The sweet aroma of ham-loaf baking wafts through the house as I hurry to welcome my Southern friends at the front door. They are in for a real treat: ham-loaf from Wenger’s Fine Meats in Elizabethtown, PA brought shrink-wrapped in my suitcase on the plane,


My menu will replicate my mother’s, a superb Lancaster County Mennonite cook if there ever was one. Even at 95, she still makes some family meals:


  • Melon balls with citrus mint
  • Ham-loaf
  • Dinner rolls
  • Bread and butter pickles
  • Buttered peas & carrots
  • Mashed potatoes with fresh chives
  • Frozen lemon cream pie
  • Coffee

The table is set with formal elegance: wedding china and crystal with a lemony centerpiece:


My friends are genuine Southern belles: Not a gray hair among them, their diamonds are real, their speech soft: “How y’all doin’? and “Bless yah heart!” is part of their verbal repertoire. They have given me an education in southern emBELLishments, so this evening I plan to guide the conversation by asking questions. Growing up, did you meet Mennonites? What was your impression? Do you know what Mennonites believe?

But my plans dissolve as I am greeted by friends with party hats, balloons, and sparkly gift bags, gleeful that they have surprised me royally. My birthday is five days away, but—bless their hearts!—they know it’s never too early to party.  They produce smart-phones and iPads to capture the moment as I embrace Plan B:

4 friends party hars


Table conversation takes a different track from the one planned, and how glad I am that it does. We dish about vacation plans, family, embarrassing moments, dreams. We don’t weigh words! Then we enjoy dessert after I open presents and read more about Plan B from the memo pad gift:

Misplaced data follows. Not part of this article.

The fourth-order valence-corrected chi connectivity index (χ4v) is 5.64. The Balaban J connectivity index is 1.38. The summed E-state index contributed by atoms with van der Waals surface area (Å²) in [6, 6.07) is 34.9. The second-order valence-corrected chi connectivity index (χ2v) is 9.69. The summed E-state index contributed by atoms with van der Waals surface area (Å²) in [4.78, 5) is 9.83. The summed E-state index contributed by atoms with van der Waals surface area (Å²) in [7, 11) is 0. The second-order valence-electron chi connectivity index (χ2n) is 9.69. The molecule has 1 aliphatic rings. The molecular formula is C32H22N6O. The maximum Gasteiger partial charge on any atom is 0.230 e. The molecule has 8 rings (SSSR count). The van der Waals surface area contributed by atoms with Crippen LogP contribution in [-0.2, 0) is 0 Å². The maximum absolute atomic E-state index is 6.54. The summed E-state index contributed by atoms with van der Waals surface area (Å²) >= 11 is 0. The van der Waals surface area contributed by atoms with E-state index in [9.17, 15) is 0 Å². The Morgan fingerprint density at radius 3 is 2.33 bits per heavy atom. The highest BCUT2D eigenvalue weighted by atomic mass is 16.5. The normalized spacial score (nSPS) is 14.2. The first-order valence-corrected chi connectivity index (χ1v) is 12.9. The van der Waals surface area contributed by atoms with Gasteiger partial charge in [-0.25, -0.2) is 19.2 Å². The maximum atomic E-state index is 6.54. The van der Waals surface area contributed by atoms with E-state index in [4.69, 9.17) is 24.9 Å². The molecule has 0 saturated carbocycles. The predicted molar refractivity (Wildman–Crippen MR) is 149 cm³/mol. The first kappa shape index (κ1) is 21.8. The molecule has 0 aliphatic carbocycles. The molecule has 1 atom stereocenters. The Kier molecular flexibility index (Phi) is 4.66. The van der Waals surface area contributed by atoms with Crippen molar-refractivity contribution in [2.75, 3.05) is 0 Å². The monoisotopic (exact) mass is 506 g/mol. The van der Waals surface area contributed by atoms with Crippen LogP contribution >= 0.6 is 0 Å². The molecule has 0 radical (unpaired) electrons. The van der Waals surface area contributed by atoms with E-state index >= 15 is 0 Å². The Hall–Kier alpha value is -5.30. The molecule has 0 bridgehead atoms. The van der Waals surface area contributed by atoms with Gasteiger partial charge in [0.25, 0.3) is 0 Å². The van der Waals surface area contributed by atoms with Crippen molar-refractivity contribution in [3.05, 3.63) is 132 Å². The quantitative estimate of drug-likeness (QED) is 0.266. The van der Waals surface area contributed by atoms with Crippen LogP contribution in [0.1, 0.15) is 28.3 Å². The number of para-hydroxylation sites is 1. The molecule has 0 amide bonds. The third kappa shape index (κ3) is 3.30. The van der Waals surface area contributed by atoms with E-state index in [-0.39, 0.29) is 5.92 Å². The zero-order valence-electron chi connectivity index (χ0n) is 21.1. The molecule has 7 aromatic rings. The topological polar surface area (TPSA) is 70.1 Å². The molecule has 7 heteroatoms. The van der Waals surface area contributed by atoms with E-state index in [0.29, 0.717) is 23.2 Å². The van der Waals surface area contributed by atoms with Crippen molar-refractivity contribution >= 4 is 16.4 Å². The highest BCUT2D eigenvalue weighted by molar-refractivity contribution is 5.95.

Plan A is always my first choice  . . .

the one where everything works out.

But more often than not, I find myself dealing with

the upside-down version

where nothing goes as it should.

It’s at this point the real test

of my character comes in. . .

Do I sink or do I swim?

Do I wallow in self-pity

or do I simply shift gears and

make the best of the situation?

The choice is mine.

Life really is all about

how you handle Plan B.

— Suzy Toronto

Each one of us around the table has had our taste of Plan B. We have all have had our share of heart-ache, disappointment, and loss. But all of us have learned to put a high priority on our faith, family, and friends. After all, “life really is all about how you handle Plan B.”

The best laid schemes o’ Mice an’ Men / Gang aft agley, / An’ lea’e us nought but grief an’ pain, / For promis’d joy!                                         – Robert Burns

Does your life experience resemble Plan A or Plan B?

How has your Plan B turned out for the better or worse? Share your story.

Secrets of My Southern Friends


I grew up north of the Mason-Dixon Line, in Lancaster County, PA, to be sure, but my current friends are from the South. And they have secrets to go along with their charming accents:

They . . .

1. Never, ever leave the house without makeup.

2. At pot-luck dinners, whisk away food-carrying bags the second you enter the house.  (House must be picture-perfect for guests!)

3. Have a saying, “My hair color may be fake, but my diamonds are real.”

4. May have a passport showing California (?!?) as birthplace but still able to go places.

5. Have glittery, pink stun guns for self-defense.

6. Are familiar with the address of a classy target practice – for serious weapons.

7. Call mere acquaintances either “darling” or “sweetheart” especially if they can’t remember their names.

8. Adhere to the motto: Faith, family, apple pie and Chevrolet—well, maybe a Lexus.

9. Say “Yes, ma’am” or “No, ma’am” politely even when they’re mad.

10. Remember the Civil War a different way: God bless America!


Recipe for Peach Cobbler, approved by a Georgia “Peach” friend:PeachCobbler

 Peach Cobbler Prepare first: 3 cups sliced peaches and 1 cup sugar (Mix)1 stick butter½ cup sugar3/4 cup self-rising flour

¾ cup milk

Put 1 stick of butter in a 1 ½ qt. dish and melt.Mix ½ cup sugar, ¾ cup self-rising flour and ¾ cup milk together and then pour over the melted butter.Do  Not  Stir!Pour fruit on top. Bake at 350 degrees for 1 hour